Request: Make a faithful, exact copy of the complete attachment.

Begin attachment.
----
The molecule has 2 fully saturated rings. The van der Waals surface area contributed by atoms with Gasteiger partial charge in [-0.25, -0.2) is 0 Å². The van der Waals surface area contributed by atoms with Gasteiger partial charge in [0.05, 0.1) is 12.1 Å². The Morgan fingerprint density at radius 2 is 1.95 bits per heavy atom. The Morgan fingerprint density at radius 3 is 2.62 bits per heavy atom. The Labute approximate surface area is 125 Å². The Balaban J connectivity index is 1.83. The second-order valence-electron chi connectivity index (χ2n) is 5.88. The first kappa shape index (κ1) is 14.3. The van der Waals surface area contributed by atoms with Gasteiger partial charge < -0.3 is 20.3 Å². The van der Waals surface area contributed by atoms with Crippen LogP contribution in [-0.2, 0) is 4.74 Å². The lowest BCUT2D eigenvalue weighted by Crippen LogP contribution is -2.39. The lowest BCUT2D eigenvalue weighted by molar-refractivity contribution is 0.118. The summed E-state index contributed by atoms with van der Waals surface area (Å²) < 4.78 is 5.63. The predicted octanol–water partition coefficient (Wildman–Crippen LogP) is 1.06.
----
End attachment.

The molecule has 2 fully saturated rings. The van der Waals surface area contributed by atoms with Gasteiger partial charge in [-0.25, -0.2) is 0 Å². The van der Waals surface area contributed by atoms with Gasteiger partial charge in [0.05, 0.1) is 12.1 Å². The Morgan fingerprint density at radius 2 is 1.95 bits per heavy atom. The Morgan fingerprint density at radius 3 is 2.62 bits per heavy atom. The Labute approximate surface area is 125 Å². The Balaban J connectivity index is 1.83. The second-order valence-electron chi connectivity index (χ2n) is 5.88. The first kappa shape index (κ1) is 14.3. The van der Waals surface area contributed by atoms with Gasteiger partial charge < -0.3 is 20.3 Å². The van der Waals surface area contributed by atoms with Crippen LogP contribution in [-0.2, 0) is 4.74 Å². The lowest BCUT2D eigenvalue weighted by Crippen LogP contribution is -2.39. The lowest BCUT2D eigenvalue weighted by molar-refractivity contribution is 0.118. The summed E-state index contributed by atoms with van der Waals surface area (Å²) < 4.78 is 5.63. The predicted octanol–water partition coefficient (Wildman–Crippen LogP) is 1.06.